(Cite as: 2015 WL 1313305 (Fla.App. 3 Dist.))


District Court of Appeal of Florida,

Third District.



Guy LEWIS, Michael R. Tein, and Lewis Tein, P.L., etc., Appellees.

No. 3D14-277.

March 25, 2015.


An Appeal from the Circuit Court for Miami-Dade County, John W. Thornton, Jr., Judge.

Bernardo Roman III; Yesenia Lara and Yinet Pino, for appellant.

Carlton Fields Jorden Burt, P.A., and Jack Reiter, Nancy C. Ciampa, and Paul A. Calli, for appellees.



*1 The Miccosukee Tribe of Indians appeals an order that dismissed its case and, in the alternative, granted summary judgment in favor of Guy Lewis, Michael Tein, and Lewis Tein, PL (hereinafter the Lawyers). We disagree with the dismissal but affirm the summary judgment.

The Lawyers represented the Tribe under its previous chairman. With the election of a new administration, the Tribe sued the Lawyers alleging counts of malpractice, breach of fiduciary duty, fraud, fraud in the concealment, RICO conspiracy, RICO, theft, and conversion. Among other things, the Tribe claimed the Lawyers fraudulently billed the Tribe, represented certain tribal members in conflict with their representation of the Tribe, bribed the prior chairman with kickbacks, improperly divulged Tribal finances to the Federal Internal Revenue Service, and failed to inform the Tribe of the prior chairman's charging improper expenses to the Tribe.

The Lawyers moved to dismiss and for summary judgment contending (1) the lawsuit concerned an intra-tribal dispute over which the court lacked jurisdiction, and (2) the undisputed material facts indicated that the Lawyers had no liability. The trial court granted summary judgment and, in the alternative, granted the motion to dismiss.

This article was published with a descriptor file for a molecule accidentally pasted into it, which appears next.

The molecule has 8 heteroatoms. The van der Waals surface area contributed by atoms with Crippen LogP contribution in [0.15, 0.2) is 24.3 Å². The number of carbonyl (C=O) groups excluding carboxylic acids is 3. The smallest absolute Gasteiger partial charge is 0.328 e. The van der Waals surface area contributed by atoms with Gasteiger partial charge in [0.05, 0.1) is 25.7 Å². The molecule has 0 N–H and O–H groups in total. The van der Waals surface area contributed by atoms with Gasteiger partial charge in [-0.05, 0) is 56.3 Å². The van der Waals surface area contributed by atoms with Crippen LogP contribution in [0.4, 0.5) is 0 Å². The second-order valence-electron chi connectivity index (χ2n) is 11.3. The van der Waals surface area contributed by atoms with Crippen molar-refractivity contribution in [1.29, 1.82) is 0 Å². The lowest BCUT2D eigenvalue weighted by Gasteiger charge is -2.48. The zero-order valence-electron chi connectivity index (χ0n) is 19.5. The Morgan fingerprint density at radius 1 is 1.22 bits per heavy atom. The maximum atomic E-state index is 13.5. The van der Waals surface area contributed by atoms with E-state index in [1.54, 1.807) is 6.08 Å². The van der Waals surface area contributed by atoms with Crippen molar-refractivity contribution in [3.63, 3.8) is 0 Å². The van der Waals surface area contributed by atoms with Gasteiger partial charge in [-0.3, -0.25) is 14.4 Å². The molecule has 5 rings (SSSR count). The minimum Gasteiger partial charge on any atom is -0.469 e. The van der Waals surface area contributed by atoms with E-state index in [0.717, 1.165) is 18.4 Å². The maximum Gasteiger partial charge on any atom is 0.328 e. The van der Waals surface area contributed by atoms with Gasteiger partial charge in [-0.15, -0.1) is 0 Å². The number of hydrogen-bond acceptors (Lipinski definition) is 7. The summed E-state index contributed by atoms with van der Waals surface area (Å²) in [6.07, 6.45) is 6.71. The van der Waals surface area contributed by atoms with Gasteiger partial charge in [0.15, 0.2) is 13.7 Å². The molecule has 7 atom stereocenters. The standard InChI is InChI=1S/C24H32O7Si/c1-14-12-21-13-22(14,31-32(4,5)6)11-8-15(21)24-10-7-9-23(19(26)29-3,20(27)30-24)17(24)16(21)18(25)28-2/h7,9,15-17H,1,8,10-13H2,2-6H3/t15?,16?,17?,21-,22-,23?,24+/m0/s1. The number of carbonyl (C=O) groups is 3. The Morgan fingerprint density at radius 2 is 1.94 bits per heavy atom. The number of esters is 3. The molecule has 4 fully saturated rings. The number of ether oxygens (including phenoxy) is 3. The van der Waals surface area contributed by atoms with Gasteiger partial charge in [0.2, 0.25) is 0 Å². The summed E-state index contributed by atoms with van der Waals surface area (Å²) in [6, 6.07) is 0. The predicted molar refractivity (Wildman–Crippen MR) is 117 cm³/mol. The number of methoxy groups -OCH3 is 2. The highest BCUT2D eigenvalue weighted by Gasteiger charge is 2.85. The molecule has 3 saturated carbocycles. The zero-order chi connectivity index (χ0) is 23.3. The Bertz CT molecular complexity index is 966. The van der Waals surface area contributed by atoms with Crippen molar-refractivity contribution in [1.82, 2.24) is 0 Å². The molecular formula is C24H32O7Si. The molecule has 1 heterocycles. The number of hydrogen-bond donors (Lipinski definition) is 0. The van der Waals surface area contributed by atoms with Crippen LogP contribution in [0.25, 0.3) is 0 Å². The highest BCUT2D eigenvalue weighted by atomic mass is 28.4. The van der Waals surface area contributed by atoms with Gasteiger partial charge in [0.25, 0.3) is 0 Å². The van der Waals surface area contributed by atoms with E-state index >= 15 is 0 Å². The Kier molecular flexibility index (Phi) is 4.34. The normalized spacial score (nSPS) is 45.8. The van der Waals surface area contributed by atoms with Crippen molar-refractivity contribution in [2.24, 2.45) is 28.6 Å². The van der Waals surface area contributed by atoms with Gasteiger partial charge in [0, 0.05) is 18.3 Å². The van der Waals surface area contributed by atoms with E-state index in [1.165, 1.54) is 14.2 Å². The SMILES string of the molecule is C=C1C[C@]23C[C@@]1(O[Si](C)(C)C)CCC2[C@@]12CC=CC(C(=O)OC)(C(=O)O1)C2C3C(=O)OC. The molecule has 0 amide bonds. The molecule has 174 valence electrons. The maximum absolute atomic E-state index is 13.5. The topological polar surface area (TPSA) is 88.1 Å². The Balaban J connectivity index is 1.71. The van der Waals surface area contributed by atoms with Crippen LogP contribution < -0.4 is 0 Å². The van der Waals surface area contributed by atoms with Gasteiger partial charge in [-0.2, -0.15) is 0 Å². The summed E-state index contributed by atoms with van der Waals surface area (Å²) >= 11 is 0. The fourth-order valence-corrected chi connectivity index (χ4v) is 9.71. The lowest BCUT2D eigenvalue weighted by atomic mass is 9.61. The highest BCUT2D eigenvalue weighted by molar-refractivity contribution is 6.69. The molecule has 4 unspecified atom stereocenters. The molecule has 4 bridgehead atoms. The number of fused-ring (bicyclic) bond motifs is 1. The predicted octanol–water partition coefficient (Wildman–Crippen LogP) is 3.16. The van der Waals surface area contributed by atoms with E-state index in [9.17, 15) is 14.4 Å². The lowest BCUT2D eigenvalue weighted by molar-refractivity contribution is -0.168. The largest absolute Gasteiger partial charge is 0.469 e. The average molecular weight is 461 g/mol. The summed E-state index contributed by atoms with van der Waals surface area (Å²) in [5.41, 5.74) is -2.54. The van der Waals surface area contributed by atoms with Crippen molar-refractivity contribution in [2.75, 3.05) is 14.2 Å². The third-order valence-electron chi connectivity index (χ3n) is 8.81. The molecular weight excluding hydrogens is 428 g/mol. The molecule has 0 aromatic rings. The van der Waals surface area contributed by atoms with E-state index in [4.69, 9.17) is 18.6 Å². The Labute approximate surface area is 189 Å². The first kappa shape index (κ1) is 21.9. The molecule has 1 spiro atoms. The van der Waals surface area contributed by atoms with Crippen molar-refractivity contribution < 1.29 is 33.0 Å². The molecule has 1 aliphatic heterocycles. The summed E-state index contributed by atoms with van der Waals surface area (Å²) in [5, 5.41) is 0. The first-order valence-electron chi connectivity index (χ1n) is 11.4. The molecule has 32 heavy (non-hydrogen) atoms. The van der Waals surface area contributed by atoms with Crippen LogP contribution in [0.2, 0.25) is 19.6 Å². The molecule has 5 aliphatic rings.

1. Jurisdiction

Concluding this case was essentially a dispute between tribal members over intra-tribal governance which was a matter left to the sovereign tribe to resolve, the trial court dismissed this case for lack of jurisdiction. We agree with the Tribe that the dismissal was in error. The dispute on this issue focuses on the Lawyers' intent to raise as one of their defenses the claim that the Tribal government ratified or approved their actions, which, the Lawyers assert, raises the issue of whether those officials had the authority to do so. Because of its sovereign status, the Tribe has the right under certain circumstances to cause a Federal or State court to refrain from deciding issues of intra-tribal governance, at least in the first instance. Smith v. Babbitt, 100 F.3d 556, 558 (8th Cir.1996) ("Indian tribes retain elements of sovereign status, including the power to protect tribal self-government and to control internal relations."). The Tribe's right in this regard, however, does not bar the Tribe from accessing Florida courts to resolve claims under Florida law against its Florida lawyers.

Instead, when filing a claim in a Florida Court, the Tribe is deemed to have waived the right to determine matters of intra-tribal governance, to the limited extent that deciding such issues is absolutely necessary to resolve the defenses and therefore the Tribe's claim. See generally Miccosukee Tribe of Indians of Fla. v. Bermudez, 92 So.3d 232, 235 (Fla. 3d DCA 2012) (holding the Tribe's filing of document in a State court proceeding "constituted a clear, explicit, and unmistakable waiver of the Tribe's claim to sovereign immunity"); Ortiz-Barraza v. United States, 512 F.2d 1176, 1179-80 (9th Cir.1975) (in prosecution for violation of federal laws, federal court analyzed constitution and laws of Papago Tribe and determined Papago police officer acted within his authority in making stop and arrest of non-tribal member).